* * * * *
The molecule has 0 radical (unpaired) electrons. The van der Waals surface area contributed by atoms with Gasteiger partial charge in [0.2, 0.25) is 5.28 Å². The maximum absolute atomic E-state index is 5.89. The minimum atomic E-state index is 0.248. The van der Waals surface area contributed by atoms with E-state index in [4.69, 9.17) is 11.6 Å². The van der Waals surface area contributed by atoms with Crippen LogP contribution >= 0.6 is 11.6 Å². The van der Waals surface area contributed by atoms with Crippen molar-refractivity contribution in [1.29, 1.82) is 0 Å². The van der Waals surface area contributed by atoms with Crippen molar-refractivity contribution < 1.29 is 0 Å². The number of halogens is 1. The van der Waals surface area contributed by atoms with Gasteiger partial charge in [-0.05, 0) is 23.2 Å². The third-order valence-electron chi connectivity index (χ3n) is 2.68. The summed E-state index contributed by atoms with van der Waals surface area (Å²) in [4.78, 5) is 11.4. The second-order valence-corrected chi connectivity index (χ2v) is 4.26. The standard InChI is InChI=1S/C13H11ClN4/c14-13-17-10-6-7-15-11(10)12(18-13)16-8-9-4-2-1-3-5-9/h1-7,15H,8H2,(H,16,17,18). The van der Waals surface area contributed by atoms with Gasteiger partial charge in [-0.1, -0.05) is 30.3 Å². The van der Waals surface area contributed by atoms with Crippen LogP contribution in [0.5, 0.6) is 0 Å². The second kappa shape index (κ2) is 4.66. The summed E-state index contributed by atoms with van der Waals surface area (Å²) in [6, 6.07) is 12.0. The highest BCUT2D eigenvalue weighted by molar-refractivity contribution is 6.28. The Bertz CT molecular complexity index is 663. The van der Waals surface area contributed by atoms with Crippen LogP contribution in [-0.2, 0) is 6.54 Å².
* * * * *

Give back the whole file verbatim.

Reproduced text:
The molecule has 0 radical (unpaired) electrons. The van der Waals surface area contributed by atoms with Gasteiger partial charge in [0.2, 0.25) is 5.28 Å². The maximum absolute atomic E-state index is 5.89. The minimum atomic E-state index is 0.248. The van der Waals surface area contributed by atoms with E-state index in [4.69, 9.17) is 11.6 Å². The van der Waals surface area contributed by atoms with Crippen LogP contribution >= 0.6 is 11.6 Å². The van der Waals surface area contributed by atoms with Crippen molar-refractivity contribution in [1.29, 1.82) is 0 Å². The van der Waals surface area contributed by atoms with Crippen molar-refractivity contribution < 1.29 is 0 Å². The number of halogens is 1. The van der Waals surface area contributed by atoms with Gasteiger partial charge in [-0.05, 0) is 23.2 Å². The third-order valence-electron chi connectivity index (χ3n) is 2.68. The summed E-state index contributed by atoms with van der Waals surface area (Å²) in [4.78, 5) is 11.4. The second-order valence-corrected chi connectivity index (χ2v) is 4.26. The standard InChI is InChI=1S/C13H11ClN4/c14-13-17-10-6-7-15-11(10)12(18-13)16-8-9-4-2-1-3-5-9/h1-7,15H,8H2,(H,16,17,18). The van der Waals surface area contributed by atoms with Gasteiger partial charge in [-0.1, -0.05) is 30.3 Å². The van der Waals surface area contributed by atoms with Crippen LogP contribution in [0.5, 0.6) is 0 Å². The second kappa shape index (κ2) is 4.66. The summed E-state index contributed by atoms with van der Waals surface area (Å²) in [6, 6.07) is 12.0. The highest BCUT2D eigenvalue weighted by molar-refractivity contribution is 6.28. The Bertz CT molecular complexity index is 663. The van der Waals surface area contributed by atoms with Crippen LogP contribution in [-0.2, 0) is 6.54 Å².